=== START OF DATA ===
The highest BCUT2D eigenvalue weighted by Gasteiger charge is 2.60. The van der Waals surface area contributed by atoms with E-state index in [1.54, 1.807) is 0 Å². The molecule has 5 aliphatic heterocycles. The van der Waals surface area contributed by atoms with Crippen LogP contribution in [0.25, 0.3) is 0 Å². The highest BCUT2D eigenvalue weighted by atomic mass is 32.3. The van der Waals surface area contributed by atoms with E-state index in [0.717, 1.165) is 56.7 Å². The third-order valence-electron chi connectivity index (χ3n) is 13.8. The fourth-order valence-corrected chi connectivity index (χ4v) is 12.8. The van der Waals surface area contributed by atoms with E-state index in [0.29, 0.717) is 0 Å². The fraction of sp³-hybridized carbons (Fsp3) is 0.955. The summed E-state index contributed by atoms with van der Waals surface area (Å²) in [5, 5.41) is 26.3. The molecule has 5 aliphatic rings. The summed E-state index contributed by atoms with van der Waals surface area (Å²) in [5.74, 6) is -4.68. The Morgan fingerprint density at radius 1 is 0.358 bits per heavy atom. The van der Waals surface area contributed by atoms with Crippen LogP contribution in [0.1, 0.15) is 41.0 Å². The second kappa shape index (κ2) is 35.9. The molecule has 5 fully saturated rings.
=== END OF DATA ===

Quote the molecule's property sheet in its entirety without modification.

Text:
The highest BCUT2D eigenvalue weighted by Gasteiger charge is 2.60. The van der Waals surface area contributed by atoms with E-state index in [1.54, 1.807) is 0 Å². The molecule has 5 aliphatic heterocycles. The van der Waals surface area contributed by atoms with Crippen LogP contribution in [0.25, 0.3) is 0 Å². The highest BCUT2D eigenvalue weighted by atomic mass is 32.3. The van der Waals surface area contributed by atoms with E-state index in [0.717, 1.165) is 56.7 Å². The third-order valence-electron chi connectivity index (χ3n) is 13.8. The fourth-order valence-corrected chi connectivity index (χ4v) is 12.8. The van der Waals surface area contributed by atoms with E-state index in [0.29, 0.717) is 0 Å². The fraction of sp³-hybridized carbons (Fsp3) is 0.955. The summed E-state index contributed by atoms with van der Waals surface area (Å²) in [5, 5.41) is 26.3. The molecule has 5 aliphatic rings. The summed E-state index contributed by atoms with van der Waals surface area (Å²) in [5.74, 6) is -4.68. The Morgan fingerprint density at radius 1 is 0.358 bits per heavy atom. The van der Waals surface area contributed by atoms with Crippen LogP contribution in [0.1, 0.15) is 41.0 Å². The second kappa shape index (κ2) is 35.9. The molecule has 5 fully saturated rings.